Sacramento, CA – Texting from your cell phone could cost you more in California if a new fee is approved by state regulators with the money targeted toward phone services for the poor.
The proposal is scheduled for a vote next month by the state Public Utilities Commission (CPUC), according to the Mercury News. The commission is deliberating whether to tack on a text messaging flat fee with the money raised, which could total about $44.5 million, going to phone accessible services for those in need. Business groups added that if the charge is applied retroactively for five years, which regulators are considering, the bill would be more than $220 million for California consumers. An exact amount consumers would pay wireless carriers is unclear, but it will likely be billed as a flat surcharge — not a fee per text, according to the newspaper.
The wireless industry and business groups have been working to defeat the plan. They argue that the state commission lacks legal grounds for doing so. “It’s a dumb idea,” said Jim Wunderman, president of the Bay Area Council business-sponsored advocacy group. “This is how conversations take place in this day and age, and it’s almost like saying there should be a tax on the conversations we have.”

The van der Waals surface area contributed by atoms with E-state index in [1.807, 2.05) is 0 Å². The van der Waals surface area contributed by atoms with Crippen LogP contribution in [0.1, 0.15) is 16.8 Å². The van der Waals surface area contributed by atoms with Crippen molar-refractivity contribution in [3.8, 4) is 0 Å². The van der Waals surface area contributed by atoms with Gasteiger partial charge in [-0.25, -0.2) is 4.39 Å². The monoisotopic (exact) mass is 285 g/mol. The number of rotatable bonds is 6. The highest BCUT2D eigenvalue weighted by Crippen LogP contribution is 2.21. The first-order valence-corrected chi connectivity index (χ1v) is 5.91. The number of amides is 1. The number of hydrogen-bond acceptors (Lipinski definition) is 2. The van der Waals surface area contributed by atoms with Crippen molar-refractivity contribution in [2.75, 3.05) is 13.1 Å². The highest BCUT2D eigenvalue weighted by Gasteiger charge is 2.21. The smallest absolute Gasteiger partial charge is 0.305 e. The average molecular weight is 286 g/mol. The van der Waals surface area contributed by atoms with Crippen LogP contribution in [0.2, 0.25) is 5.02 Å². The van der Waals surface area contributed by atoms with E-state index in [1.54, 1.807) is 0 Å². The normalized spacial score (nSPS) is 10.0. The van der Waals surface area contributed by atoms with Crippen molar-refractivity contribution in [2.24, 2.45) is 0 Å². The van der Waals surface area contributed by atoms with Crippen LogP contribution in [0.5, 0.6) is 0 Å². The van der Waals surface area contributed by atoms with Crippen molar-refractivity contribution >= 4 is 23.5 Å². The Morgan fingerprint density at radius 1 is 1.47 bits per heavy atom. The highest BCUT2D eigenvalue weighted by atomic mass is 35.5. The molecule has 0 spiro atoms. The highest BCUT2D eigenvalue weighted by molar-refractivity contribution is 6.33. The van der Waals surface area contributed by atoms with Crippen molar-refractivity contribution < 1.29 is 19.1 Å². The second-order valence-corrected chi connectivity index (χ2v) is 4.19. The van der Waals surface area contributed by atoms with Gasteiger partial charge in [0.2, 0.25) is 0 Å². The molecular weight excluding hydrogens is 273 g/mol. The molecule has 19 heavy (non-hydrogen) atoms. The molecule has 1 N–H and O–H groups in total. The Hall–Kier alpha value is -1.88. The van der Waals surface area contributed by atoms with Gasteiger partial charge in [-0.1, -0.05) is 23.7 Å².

A report from the CPUC argues the fee is needed because the revenue generated currently from wireless carriers is not enough to cover the current $998 million budget for the Public Purpose Program. Its cost rose over $120 million from 2011 to 2017 while the telecommunications industry revenues funding the program fell from $16.5 billion in 2011 to $11.3 billion in 2017. Admitting that the short fall will be “unsustainable over time,” the commission report notes that is why the text surcharge is needed. CPUC spokeswoman Constance Gordon says that for consumers the surcharge most likely will be “a wash because if more surcharge revenues come from texting services, less would be needed from voice services.”